“A friend sent this to me. It is an interesting concept that probably should be discussed further.”
“I am concerned that this idea might have unintended negative consequences. Worth a read.”

4. The lack of public storage of the CPX Foxtrot details during the private communication phase will assist in not only generating additional teaser interest in the CPX, but will also make it easier for specific covert FreeFor assets to identify potential hostile infiltrants during the private communication phase. If in doubt, don’t post. Also, do not assist hostile traffic analysis by providing details of the CPX beyond those prospective participants with which you normally and customarily communicate. Avoid being ensnared by hostile fishing expeditions.

5. Prospective participants are to be treated with respect and encouraged. An “us-versus-them”, or “clique” mentality is to be avoided at all times by all FreeFor participants. FreeFor participants are also encouraged to apply their own traffic analyses to identify potential hostile provocateurs attempting to disrupt the CPX through the incitement of interpersonal discord or discouragement of prospects.

6. During the private communication phase, the text of this CPX is to be distributed as text attachments (word-wrap off) where practical, or as inserted or printed text otherwise. Other file formats, such as PDFs or DOCs, contain tagging information which reveals personal information or transmits viruses.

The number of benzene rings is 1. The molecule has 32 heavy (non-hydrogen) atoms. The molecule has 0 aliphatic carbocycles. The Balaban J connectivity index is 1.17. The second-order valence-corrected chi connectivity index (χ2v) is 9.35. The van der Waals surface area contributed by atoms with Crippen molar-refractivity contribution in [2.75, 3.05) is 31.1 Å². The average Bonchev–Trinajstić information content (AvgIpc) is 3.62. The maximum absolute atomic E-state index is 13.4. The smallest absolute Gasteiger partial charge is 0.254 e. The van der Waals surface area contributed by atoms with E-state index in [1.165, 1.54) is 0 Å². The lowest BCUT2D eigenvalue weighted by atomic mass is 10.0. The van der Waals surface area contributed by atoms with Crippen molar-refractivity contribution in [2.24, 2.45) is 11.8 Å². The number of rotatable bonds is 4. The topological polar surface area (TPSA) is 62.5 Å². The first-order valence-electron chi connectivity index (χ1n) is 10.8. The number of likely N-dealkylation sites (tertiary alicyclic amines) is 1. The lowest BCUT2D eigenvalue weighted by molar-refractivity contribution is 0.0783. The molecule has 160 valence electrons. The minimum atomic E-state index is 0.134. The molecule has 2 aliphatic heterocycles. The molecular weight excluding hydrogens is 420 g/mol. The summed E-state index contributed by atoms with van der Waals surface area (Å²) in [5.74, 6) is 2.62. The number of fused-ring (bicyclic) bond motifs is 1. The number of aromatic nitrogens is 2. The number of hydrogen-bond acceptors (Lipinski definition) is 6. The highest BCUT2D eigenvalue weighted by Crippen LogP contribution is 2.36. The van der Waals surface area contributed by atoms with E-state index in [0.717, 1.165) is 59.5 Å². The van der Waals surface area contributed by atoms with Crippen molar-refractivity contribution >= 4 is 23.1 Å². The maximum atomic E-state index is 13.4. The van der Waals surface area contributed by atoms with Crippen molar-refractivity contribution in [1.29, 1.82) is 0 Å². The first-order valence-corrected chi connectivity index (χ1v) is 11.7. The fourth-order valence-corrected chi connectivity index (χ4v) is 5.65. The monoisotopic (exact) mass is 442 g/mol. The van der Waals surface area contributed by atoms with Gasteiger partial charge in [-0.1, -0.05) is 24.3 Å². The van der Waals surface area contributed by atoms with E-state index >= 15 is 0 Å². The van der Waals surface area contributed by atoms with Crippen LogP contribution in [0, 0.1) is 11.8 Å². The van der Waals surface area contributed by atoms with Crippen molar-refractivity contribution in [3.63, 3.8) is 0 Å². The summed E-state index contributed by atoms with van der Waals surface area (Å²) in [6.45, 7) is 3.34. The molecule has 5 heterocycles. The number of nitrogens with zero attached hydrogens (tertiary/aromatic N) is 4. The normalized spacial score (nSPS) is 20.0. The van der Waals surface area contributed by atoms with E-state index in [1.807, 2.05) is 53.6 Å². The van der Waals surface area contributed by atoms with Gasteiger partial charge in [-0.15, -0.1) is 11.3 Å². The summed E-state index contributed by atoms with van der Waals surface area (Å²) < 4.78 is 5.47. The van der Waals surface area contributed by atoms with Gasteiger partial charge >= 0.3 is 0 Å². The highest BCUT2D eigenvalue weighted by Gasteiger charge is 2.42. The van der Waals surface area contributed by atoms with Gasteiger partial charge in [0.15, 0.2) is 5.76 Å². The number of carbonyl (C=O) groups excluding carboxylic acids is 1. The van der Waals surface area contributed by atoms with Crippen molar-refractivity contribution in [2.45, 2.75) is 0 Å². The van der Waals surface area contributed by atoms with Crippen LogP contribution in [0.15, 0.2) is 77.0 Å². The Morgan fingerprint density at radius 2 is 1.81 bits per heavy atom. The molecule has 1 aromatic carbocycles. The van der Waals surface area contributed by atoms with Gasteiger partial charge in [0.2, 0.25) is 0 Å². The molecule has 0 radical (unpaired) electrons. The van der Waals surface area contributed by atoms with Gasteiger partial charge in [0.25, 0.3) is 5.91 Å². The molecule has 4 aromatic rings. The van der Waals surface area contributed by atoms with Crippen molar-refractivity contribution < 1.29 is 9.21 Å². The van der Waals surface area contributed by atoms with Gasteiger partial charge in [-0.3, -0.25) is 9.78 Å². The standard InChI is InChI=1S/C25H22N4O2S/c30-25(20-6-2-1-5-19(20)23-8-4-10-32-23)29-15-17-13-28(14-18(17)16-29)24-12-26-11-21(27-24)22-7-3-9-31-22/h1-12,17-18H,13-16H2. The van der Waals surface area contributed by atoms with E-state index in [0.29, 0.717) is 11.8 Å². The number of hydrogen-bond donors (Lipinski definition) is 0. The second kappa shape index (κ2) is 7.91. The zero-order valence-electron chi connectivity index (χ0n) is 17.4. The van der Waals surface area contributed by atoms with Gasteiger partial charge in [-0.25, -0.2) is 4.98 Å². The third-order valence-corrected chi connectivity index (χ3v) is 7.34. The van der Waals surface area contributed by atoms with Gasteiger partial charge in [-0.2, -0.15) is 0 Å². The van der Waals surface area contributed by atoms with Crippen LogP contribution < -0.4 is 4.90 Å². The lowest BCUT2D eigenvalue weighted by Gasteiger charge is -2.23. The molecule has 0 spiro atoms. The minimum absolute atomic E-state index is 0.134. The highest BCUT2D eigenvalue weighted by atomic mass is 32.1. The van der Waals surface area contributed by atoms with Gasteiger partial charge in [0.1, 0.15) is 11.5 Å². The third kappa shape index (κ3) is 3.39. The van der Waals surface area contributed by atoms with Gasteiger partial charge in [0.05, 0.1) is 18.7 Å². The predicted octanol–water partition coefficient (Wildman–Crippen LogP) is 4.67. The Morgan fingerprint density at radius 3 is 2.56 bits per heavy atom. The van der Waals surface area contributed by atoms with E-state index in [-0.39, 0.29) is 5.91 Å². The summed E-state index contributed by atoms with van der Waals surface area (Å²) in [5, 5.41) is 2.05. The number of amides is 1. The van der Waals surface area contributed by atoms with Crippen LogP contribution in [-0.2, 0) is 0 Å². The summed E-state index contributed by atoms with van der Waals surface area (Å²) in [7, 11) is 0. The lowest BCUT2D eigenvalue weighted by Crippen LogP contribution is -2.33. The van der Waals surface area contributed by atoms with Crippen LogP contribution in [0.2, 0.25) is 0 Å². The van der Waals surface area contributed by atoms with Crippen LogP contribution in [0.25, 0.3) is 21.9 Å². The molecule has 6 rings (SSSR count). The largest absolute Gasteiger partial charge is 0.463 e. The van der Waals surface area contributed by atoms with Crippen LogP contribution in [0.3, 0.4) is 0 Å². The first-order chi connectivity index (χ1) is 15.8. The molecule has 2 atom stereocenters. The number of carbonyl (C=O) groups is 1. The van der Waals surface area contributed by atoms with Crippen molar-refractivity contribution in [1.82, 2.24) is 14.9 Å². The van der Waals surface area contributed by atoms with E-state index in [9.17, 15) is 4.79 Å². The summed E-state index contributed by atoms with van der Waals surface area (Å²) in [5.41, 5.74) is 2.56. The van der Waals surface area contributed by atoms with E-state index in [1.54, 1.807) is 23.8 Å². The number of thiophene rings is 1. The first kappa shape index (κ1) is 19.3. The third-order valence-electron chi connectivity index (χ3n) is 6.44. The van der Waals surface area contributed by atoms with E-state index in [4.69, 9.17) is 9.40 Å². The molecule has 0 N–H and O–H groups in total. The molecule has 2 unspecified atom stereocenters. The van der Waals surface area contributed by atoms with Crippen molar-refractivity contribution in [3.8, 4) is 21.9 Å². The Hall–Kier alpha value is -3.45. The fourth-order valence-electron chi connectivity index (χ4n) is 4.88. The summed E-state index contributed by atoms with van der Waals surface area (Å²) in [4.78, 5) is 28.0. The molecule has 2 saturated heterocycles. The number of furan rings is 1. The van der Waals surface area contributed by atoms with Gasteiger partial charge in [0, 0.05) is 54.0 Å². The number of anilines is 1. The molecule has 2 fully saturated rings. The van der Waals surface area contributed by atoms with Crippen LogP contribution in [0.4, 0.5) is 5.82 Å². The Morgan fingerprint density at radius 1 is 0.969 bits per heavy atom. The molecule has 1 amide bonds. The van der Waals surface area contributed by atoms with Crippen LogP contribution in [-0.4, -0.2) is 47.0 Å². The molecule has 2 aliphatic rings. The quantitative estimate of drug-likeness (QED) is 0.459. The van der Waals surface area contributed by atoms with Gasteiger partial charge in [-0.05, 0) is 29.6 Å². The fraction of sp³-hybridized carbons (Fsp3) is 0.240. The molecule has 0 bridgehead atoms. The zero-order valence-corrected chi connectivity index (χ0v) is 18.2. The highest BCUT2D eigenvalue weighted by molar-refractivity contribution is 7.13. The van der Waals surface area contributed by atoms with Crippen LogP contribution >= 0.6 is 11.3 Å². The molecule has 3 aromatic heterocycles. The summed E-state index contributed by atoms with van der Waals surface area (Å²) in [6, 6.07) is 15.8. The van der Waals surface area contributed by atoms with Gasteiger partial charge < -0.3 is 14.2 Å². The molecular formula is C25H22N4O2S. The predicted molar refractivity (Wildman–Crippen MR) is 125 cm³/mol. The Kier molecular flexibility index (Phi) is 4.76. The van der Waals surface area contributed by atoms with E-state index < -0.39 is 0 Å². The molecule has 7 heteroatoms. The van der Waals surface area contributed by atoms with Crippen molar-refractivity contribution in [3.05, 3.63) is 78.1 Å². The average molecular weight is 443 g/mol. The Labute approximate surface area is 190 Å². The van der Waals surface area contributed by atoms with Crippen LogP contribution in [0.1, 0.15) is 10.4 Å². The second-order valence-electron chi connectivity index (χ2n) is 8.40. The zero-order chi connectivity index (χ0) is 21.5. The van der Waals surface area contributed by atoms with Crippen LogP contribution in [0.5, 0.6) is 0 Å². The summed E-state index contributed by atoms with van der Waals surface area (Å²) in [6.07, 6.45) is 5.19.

7. Within these restrictions, then, during this phase the CPX should be distributed as widely as possible, encouraging the recipients to in turn widely distribute, in chain letter fashion, to ensure as large a participation as possible on the action date.

III. Public Communication Actions On or After the Action Date

1. All participants are encouraged to publicly post the CPX content simultaneously on the action date and time in as many media, blogs, etc. as possible. Original postings with the CPX content, or with the CPX text content attached where possible, are more desirable rather than chain-linking back to a single source blog.

2. During the public communication phase, exposure of the CPX content is encouraged on all communication forms without restriction, other than the hotlines as discussed previously, which are not to be used for the purposes of this CPX at any time. An intention is to create as wide a historical Internet footprint as possible, as well as expose means and personnel by which hostiles attempt to minimize this footprint over time.

3. During the public communication phase, this CPX can be distributed in any form or file format.

IV. Principles During Either Communication Phase